Posted by: mosesfromsinai | January 25, 2010

Bishalach – Extremes

This week’s Parsha is Bishalach.  We find a very strange event – Paroh and the Egyptian army pursuing the Jewish Nation.  Why is it strange?  Simply put, you have just experienced 10 plagues, the 10th being the Death of your First Born child, all brought on because of refusing to let the Jewish Nation go.  Finally, Paroh and the Egyptian people, not only allow them to go, but give the Jews whatever they ask for and rush them out of their country.

Here we are just a couple of days later and Paroh is rushing to put together his own chariot in pursuit of the Jewish Nation along with his Egyptian army.

Thus we have one extreme, chasing the Jewish Nation out of Egypt, followed by an opposite extreme, pursuing after the Jewish Nation to bring them back.  Again the question is why?  Why the Egyptians and Paroh wanted the Jewish Nation to leave is an obvious – da – you just lost your first born kid which concluded 9 previous terrible plagues.  Get rid of the Jews was a given. (We have been kicked out of countries for far less reasons.)  It is the chasing after the Jewish Nation that is the problem.  Yes we have the concept that the Al-mighty hardened Paroh’s heart.  Did the Al-mighty harden the heart of every Egyptian that joined in on the pursuit?   Yes, Paroh offered a very nice bribe, but would you risk going after a nation that you personally witnessed had caused that much devastation – even to get your own possessions back.  (The Egyptians gave to the Jewish people whatever items they requested from the Egyptian homes prior to leaving.)  Is risking death worth retrieving these items along with additional items of value as promised by Paroh?  Well it appears from the Egyptians the answer would be yes.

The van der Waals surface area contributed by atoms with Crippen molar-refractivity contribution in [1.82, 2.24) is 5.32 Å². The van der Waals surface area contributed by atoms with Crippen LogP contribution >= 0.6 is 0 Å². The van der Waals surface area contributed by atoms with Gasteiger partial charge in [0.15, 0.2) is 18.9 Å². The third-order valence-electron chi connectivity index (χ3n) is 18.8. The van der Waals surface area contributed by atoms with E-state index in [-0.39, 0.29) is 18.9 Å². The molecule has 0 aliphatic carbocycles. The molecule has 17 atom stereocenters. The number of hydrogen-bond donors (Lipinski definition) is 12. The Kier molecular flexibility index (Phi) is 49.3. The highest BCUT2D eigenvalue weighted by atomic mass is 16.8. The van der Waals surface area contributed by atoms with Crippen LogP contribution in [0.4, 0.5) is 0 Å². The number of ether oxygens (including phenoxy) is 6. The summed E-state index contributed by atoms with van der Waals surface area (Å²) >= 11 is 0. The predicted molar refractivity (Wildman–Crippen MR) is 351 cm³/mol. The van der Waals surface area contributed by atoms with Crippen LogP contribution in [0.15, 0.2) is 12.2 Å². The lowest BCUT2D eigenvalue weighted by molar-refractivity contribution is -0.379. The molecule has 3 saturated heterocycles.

In our own lives we can sometimes wander from 1 extreme to another even at the risk of life.  Addiction is a good example of going from 1 extreme to another.  It is clear why one should stop an addiction, especially when the result is death.  Yet we see countless numbers pursue their addiction, even at the risk of death.  Perhaps we can simply say that Paroh and the Egyptians were addicted to having the Jews around as slaves for over 200 years and were willing to risk their lives to maintain the same situation.

On the other side, we see that a large group of Jews were willing to go back to Egypt when they are faced with the water blocking their escape route.  Perhaps this is an addiction to being slaves.  Others felt better dead than a slave.

How do we deal with extremes  in a proper mode?  Perhaps by examining the motive and the end result.  In Paroh’s case he was motivated by regaining what he had lost even though the  end result may mean his own demise.  When the end result is a negative then the extreme is to be avoided or aborted.

Bishalach tells you that in its very title.  When you send away, which is an extreme act, it needs to be for a positive reason.  By sending away the Jewish Nation, Paroh and the Egyptians would continue to survive.  Only when they go to the other extreme, Paroh and the Egyptians pursuing the Jewish Nation do they meet their final outcome, death by drowning, their own demise.


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